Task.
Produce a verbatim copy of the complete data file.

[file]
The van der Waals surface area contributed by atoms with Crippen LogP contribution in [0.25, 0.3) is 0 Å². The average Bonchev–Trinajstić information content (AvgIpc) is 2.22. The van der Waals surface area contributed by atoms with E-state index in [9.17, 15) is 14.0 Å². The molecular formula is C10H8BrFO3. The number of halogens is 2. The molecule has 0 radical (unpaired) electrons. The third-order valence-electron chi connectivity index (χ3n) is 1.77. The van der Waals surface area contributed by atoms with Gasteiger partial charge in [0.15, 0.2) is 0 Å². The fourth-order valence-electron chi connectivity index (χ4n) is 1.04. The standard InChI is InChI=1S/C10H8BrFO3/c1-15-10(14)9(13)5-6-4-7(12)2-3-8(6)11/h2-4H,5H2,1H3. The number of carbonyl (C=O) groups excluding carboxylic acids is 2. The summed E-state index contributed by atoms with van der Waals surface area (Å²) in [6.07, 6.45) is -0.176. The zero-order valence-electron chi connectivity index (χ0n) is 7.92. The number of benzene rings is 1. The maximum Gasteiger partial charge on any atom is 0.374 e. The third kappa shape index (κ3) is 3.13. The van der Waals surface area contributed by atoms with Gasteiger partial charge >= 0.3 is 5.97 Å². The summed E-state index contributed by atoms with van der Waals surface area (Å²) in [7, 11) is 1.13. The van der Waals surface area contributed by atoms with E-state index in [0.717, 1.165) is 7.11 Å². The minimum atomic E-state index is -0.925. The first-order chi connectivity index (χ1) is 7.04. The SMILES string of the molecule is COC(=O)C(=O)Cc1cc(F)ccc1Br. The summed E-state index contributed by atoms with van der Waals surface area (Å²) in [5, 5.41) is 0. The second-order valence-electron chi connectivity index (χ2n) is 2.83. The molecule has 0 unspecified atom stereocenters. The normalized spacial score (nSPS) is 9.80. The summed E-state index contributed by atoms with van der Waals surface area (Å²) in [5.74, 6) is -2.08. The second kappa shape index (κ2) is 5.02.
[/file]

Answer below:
The van der Waals surface area contributed by atoms with Crippen LogP contribution in [0.25, 0.3) is 0 Å². The average Bonchev–Trinajstić information content (AvgIpc) is 2.22. The van der Waals surface area contributed by atoms with E-state index in [9.17, 15) is 14.0 Å². The molecular formula is C10H8BrFO3. The number of halogens is 2. The molecule has 0 radical (unpaired) electrons. The third-order valence-electron chi connectivity index (χ3n) is 1.77. The van der Waals surface area contributed by atoms with Gasteiger partial charge in [0.15, 0.2) is 0 Å². The fourth-order valence-electron chi connectivity index (χ4n) is 1.04. The standard InChI is InChI=1S/C10H8BrFO3/c1-15-10(14)9(13)5-6-4-7(12)2-3-8(6)11/h2-4H,5H2,1H3. The number of carbonyl (C=O) groups excluding carboxylic acids is 2. The summed E-state index contributed by atoms with van der Waals surface area (Å²) in [6.07, 6.45) is -0.176. The zero-order valence-electron chi connectivity index (χ0n) is 7.92. The number of benzene rings is 1. The maximum Gasteiger partial charge on any atom is 0.374 e. The third kappa shape index (κ3) is 3.13. The van der Waals surface area contributed by atoms with Gasteiger partial charge >= 0.3 is 5.97 Å². The summed E-state index contributed by atoms with van der Waals surface area (Å²) in [7, 11) is 1.13. The van der Waals surface area contributed by atoms with E-state index in [0.717, 1.165) is 7.11 Å². The minimum atomic E-state index is -0.925. The first-order chi connectivity index (χ1) is 7.04. The SMILES string of the molecule is COC(=O)C(=O)Cc1cc(F)ccc1Br. The summed E-state index contributed by atoms with van der Waals surface area (Å²) in [5, 5.41) is 0. The second-order valence-electron chi connectivity index (χ2n) is 2.83. The molecule has 0 unspecified atom stereocenters. The normalized spacial score (nSPS) is 9.80. The summed E-state index contributed by atoms with van der Waals surface area (Å²) in [5.74, 6) is -2.08. The second kappa shape index (κ2) is 5.02.